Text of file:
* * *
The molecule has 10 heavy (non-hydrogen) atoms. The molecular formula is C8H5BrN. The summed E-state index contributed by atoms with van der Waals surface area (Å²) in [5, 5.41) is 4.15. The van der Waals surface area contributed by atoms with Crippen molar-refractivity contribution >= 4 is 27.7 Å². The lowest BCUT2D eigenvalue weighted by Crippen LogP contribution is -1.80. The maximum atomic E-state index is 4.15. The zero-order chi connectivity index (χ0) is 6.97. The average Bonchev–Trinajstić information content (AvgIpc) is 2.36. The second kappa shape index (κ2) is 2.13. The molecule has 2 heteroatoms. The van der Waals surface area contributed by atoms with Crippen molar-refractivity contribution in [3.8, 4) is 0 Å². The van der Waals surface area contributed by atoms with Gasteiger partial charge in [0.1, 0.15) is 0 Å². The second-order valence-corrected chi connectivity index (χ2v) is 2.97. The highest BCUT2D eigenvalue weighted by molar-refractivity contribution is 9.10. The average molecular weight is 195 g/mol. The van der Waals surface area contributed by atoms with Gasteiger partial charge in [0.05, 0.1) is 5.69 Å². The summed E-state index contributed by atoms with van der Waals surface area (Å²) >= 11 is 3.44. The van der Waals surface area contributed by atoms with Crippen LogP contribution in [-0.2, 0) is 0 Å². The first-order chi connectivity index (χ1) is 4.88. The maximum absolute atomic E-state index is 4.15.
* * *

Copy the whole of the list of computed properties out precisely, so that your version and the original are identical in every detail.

The molecule has 10 heavy (non-hydrogen) atoms. The molecular formula is C8H5BrN. The summed E-state index contributed by atoms with van der Waals surface area (Å²) in [5, 5.41) is 4.15. The van der Waals surface area contributed by atoms with Crippen molar-refractivity contribution >= 4 is 27.7 Å². The lowest BCUT2D eigenvalue weighted by Crippen LogP contribution is -1.80. The maximum atomic E-state index is 4.15. The zero-order chi connectivity index (χ0) is 6.97. The average Bonchev–Trinajstić information content (AvgIpc) is 2.36. The second kappa shape index (κ2) is 2.13. The molecule has 2 heteroatoms. The van der Waals surface area contributed by atoms with Crippen molar-refractivity contribution in [3.8, 4) is 0 Å². The van der Waals surface area contributed by atoms with Gasteiger partial charge in [0.1, 0.15) is 0 Å². The second-order valence-corrected chi connectivity index (χ2v) is 2.97. The highest BCUT2D eigenvalue weighted by molar-refractivity contribution is 9.10. The average molecular weight is 195 g/mol. The van der Waals surface area contributed by atoms with Gasteiger partial charge in [0.05, 0.1) is 5.69 Å². The summed E-state index contributed by atoms with van der Waals surface area (Å²) >= 11 is 3.44. The van der Waals surface area contributed by atoms with Crippen LogP contribution in [-0.2, 0) is 0 Å². The first-order chi connectivity index (χ1) is 4.88. The maximum absolute atomic E-state index is 4.15.